At this point Sölvi took a 6 month break from Quarashi and went back-packing through South-America. Hössi went to do 1 year in the University and Steini went to America, after which the guys went straight into the making of their new album “Xeneizes.” “Xeneizes” was released in co-operation with JAPIS in 1999. The guys made a deal with a publisher called EMI which made it possible for them to live off of their music and call themselves musicians.
Through EMI they got contacted and offered the opportunity to go America for 3 months to record new music and see what would happen. On that trip they had many new life experiences. A product was born.
The new album couldn’t be released right away and their record company, Time Bomb, sold their contract to Columbia records. The wait didn’t sit too well with the guys.
While they waited, Sölvi and Hössi worked together on a project for a director named Bergur Þór Ingólfsson. He was putting up a play based on the book “Kristnihald undir Jökli” by “Halldór Laxness” Bergur got the guys to write the soundtrack to the play and they made a CD out of it.
Finally “JINX”, their 1st internationally released album was released in 2002 and after which followed a massive tour of the world.
At the end of that tour it had become clear that one of the founding members, Hössi, had had enough and would be leaving the band to go to the University and finish his studies of Icelandic. Hössi left right before Christmas of 2002, the word got out, and on January the 3rd 2003 it was officially stated that Hössi had left the band.
The band laid low for 6 months, and then released a song in collaboration with a rapper called Opee. The song was called “Mess it up” and became a massive hit in Iceland overnight.
Still the band didn’t look right and it wasn’t until the fall of 2003 that a new statement was released; they had found a new member to join the band. Tiny A.K.A Egill Ólafur Thorarensen was now an official member of the band. They released a song, “ Race City ” and went on tour in Japan in January 2004. After that their last album, Guerilla Disco was released in Japan and Iceland. It was well received by their fan-base but failed to make as big an impact as Jinx had.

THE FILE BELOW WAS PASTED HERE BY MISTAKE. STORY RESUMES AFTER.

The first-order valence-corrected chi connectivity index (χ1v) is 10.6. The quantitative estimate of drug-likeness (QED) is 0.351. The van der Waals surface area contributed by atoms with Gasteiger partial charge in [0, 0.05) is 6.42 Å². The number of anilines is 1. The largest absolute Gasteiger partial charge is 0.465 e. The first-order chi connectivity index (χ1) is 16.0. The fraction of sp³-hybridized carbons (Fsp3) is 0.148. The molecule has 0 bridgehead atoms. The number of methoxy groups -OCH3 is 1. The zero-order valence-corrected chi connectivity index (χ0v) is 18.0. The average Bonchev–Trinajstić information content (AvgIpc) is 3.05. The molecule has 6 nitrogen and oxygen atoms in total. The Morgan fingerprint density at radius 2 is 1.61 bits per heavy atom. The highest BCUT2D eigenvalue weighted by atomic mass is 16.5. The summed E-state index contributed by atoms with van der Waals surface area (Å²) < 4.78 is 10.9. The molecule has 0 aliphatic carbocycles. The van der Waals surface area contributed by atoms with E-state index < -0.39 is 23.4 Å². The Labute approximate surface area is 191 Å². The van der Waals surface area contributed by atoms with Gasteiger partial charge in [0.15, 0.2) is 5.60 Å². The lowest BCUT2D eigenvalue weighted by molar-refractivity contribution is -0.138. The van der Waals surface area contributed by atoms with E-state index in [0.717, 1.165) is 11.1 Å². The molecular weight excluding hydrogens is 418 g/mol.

In the months following its release Quarashi disbanded leaving their fans devastated but also with many warm memories of this amazing roller coaster ride.
The band remained quite for a few years but in the spring of 2011, rumors started circling of a reunion concert in the works for a summer festival in Iceland. The rumors were denied by the band before eventually being confirmed with the announcement of a reunion show at Besta Útihátíðin 2011, followed by two concerts at Reykjavík concert venue NASA. All shows sold out in record time, the return of the band received by their fans with great enthusiasm. That same year, to coincide with Quarashi’s 15th anniversary, they released their first best of album, containing their hits of their previous albums along with some unreleased material.
Three years later, Quarashi was to return again for the biggest show Iceland’s outdoor festival, Þjóðhátíð, had ever seen, filling a valley of revelers in the Vestman Islands off the shore of Iceland. It was clear to all that Quarashi had not lost the support of their incredible fan-base who all came together to welcome the band back on stage. That year also saw the release of the band’s first single in 10 years, Rock On.
In early 2016 Quarashi announced they would be returning to Þjóðhátið again to mark the band’s 20th anniversary in the music business.